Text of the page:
Each RH International Gallery will tap the unique culture and history of its locale, and in both RH England and Paris, a Champagne and Caviar Bar will be added to the hospitality offerings.
RH Spaces include its private planes for charter and its luxury yacht, available for Mediterranean and Caribbean cruises. And an RH Bath House and Spa will join the Spaces offering in its Aspen Guesthouse, slated to open in the second half of 2022.
“We believe our seamlessly integrated ecosystem of immersive experiences inspires customers to dream, design, dine, travel and live in a world thoughtfully curated by RH, creating an impression and connection unlike any other brand in the world,” Friedman asserts.
With its Places and Spaces so critical to the RH business model, digital e-commerce has been less of a priority. “We believe our Galleries are proving to be a huge competitive advantage enabling RH to acquire customers at lower fixed costs versus variable digital advertising costs that can change daily for store-less or store-closing brands,” Friedman wrote.
However, the company is now leaning into digital through a new “The World of RH” portal to present the vision of its Products, Services, Places and Spaces online.
Launching this fall, it will feature “rich, immersive content with simplified navigation and search functionality, all designed to enhance the shopping experience and render our product and brand more valuable,” he said.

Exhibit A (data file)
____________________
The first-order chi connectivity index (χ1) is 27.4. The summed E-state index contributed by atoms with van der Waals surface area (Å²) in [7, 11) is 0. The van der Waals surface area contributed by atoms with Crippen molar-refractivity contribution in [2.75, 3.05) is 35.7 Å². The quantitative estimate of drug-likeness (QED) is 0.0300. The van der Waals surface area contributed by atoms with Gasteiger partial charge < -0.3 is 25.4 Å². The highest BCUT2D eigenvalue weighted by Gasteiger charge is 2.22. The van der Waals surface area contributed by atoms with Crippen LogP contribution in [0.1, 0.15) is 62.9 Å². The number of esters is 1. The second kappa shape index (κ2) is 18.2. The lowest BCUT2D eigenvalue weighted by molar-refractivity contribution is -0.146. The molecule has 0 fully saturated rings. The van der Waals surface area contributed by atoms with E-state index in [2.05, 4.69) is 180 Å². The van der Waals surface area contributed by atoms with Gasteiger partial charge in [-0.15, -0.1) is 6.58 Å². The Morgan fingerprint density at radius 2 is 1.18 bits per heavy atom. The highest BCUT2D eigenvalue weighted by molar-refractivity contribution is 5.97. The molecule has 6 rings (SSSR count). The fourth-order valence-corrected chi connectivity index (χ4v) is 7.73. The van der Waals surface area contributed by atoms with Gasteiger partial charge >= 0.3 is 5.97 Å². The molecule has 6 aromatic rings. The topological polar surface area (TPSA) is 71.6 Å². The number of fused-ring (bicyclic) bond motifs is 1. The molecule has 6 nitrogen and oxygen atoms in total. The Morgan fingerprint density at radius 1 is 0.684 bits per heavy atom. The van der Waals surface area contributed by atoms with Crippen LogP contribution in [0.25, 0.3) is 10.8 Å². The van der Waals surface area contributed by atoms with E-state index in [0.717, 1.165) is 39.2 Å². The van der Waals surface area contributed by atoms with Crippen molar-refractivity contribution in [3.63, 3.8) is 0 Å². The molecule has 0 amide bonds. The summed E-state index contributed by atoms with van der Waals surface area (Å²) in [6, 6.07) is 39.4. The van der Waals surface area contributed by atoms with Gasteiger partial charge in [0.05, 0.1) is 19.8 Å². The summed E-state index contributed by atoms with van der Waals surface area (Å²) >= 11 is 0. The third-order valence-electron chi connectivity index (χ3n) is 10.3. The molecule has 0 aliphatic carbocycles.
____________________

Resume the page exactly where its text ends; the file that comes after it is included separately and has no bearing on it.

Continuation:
Friedman promises that the digital reimagination which has been going on behind the scenes for the last several years will be as ground breaking online as its Galleries have been in the physical world.
“We believe an opportunity exists to create similar strategic separation online as we have with our Galleries offline, reconceptualizing what a website can and should be,” he said.
Joining the luxury ranks
In closing, Friedman sums up why it will rank with the likes of Hermès, Chanel, Louis Vuitton and Gucci:
“We believe when you step back and consider: one, we are building a brand with no peer; two, we are creating a customer experience that cannot be replicated online; and three, we have total control of our brand from concept to customer, you realize what we are building is extremely rare in today’s retail landscape and we would argue, will also prove to be equally valuable.”